However, if you or someone you love has been accused of domestic violence you probably feel like you are already being punished. You probably especially feel unjustly punished if you are the alleged victim and had no intention of pressing charges but your partner was arrested anyway because of the mandatory arrest law. You will have had a no contact order put on you. This will have made it impossible to converse with your partner either directly or indirectly. It has probably kept you out of your home. It may have made it difficult to go to work. It will have kept you from any children you have with your partner. You have had your gun rights taken away. If you have a job where a gun is required, you are out of work. You may have been ordered not to drink alcohol or have had other restrictions put on you. You probably already feel stigmatized by your family, friends or any else who is aware of the accusations.

Undoubtedly you want this whole experience to be over. Your defense attorney is required to bring you any plea bargain that the prosecution proposes. When he does it is likely that he will counsel you against taking it. You, on the other hand, may see it as a way out your current mess and may very well want to take it. It would be wise to listen to why he counsels against it. He knows what you are facing for the rest of your life if you accept. Continue reading

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bus stopWhen you’re facing a criminal domestic violence charge, there are many things that may go into your defense. If you took physical action because you reasonably feared for your safety and used only as much force as necessary, you may have a valid defense of self-defense. In a recent case from Tacoma, the Washington Court of Appeals threw out a conviction because the trial court’s refusal to allow the accused man to testify about two previous attacks, in which he was the victim and his alleged victim was the attacker, improperly limited the man’s constitutional right to put on a defense.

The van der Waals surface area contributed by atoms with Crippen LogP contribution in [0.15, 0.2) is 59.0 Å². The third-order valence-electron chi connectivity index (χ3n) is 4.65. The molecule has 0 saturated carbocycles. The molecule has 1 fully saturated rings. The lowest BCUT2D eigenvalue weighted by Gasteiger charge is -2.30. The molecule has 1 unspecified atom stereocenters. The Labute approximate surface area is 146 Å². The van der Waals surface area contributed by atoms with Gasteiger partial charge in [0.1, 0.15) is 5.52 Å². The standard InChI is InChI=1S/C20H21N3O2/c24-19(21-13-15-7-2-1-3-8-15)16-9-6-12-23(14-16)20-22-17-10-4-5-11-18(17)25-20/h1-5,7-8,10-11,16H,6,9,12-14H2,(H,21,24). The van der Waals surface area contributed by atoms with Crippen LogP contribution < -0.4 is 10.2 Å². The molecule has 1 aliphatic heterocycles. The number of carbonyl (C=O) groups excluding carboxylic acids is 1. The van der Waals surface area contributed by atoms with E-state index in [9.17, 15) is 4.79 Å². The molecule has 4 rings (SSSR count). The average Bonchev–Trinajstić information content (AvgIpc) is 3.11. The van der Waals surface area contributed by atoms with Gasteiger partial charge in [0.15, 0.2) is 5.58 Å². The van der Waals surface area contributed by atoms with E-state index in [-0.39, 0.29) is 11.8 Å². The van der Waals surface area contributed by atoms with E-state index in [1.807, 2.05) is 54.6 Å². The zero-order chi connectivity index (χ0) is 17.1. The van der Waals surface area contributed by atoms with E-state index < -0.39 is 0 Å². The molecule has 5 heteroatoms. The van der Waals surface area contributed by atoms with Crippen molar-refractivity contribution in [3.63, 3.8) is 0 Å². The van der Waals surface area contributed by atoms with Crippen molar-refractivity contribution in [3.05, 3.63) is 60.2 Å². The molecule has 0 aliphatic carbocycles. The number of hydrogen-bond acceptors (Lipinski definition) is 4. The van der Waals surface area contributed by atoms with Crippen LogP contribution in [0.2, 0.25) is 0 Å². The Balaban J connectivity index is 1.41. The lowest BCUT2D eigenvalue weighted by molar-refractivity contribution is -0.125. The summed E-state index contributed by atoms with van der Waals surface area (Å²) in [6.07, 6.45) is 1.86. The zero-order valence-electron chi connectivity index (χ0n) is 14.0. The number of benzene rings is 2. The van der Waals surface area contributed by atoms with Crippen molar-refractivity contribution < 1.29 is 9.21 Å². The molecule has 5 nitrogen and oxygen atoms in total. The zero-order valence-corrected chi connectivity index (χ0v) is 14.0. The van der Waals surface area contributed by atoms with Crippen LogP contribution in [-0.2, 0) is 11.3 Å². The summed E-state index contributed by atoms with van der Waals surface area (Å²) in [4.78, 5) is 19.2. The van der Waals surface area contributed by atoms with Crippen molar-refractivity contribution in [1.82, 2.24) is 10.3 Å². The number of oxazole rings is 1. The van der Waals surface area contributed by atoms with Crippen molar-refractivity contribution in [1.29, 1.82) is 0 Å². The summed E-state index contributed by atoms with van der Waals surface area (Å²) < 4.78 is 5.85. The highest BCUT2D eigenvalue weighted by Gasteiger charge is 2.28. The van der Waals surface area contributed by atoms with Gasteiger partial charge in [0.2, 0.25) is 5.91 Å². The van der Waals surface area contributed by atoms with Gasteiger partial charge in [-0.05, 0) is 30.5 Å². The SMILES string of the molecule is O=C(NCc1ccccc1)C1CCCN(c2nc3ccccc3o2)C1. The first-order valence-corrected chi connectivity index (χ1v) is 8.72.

In this case, Tacoma police officers, responding to witness claims that a man was striking a woman with his knee, found the woman, Lisa Miles, with several injuries to her face. The man, Kenneth Driscoll, told officers he acted in self-defense.

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arc-de-triomphe-1221197-639x491A good win for Smith & White, PLLC as we successful brought claims against the City of Lakewood for wrongfully withholding documents.  We had to appeal to the Court of Appeals to achieve our victory.  We  think transparency in government is a worthwhile fight.

2016 WL 3043151
Court of Appeals of Washington,

Division 2.

JAMES J. WHITE, Appellant
v.
CITY OF LAKEWOOD, Respondent.
No. 47079-9-II
May 25, 2016
PUBLISHED OPINION
Lee, J.
*1 LEE, J. — James J. White submitted three separate public records requests pursuant to the Public Records Act1 (PRA), requesting documents from the Lakewood Police Department. The city of Lakewood (City) withheld certain documents, claiming that the documents related to an active law enforcement investigation and thus were exempt from disclosure. Subsequently, White sued the City for PRA violations. The superior court found that White’s claims arising from his first and second PRA requests were time-barred by the one-year statute of limitations. However, as to White’s third request, the superior court found that the City failed to comply with the PRA and assessed a $10 per day penalty against the City.
White appeals, arguing that the superior court erred by dismissing his claims arising from his first and second PRA requests and also erred in imposing only a $10 per day penalty as to his third request. We hold the superior court erred in finding White’s claims arising from his first PRA request were time-barred. However, because the City’s last production of records in response to White’s second request triggered RCW 42.56.550(6), the superior court did not err in finding that White’s claims arising from his second request were time-barred.2 Finally, we vacate the superior court’s penalty award and direct the superior court to determine any penalty award relating to White’s first and third request in a manner consistent with Yousoufian v. Office of Ron Sims.3 Accordingly, we affirm in part, reverse in part, and remand to the superior court for further proceedings consistent with this opinion.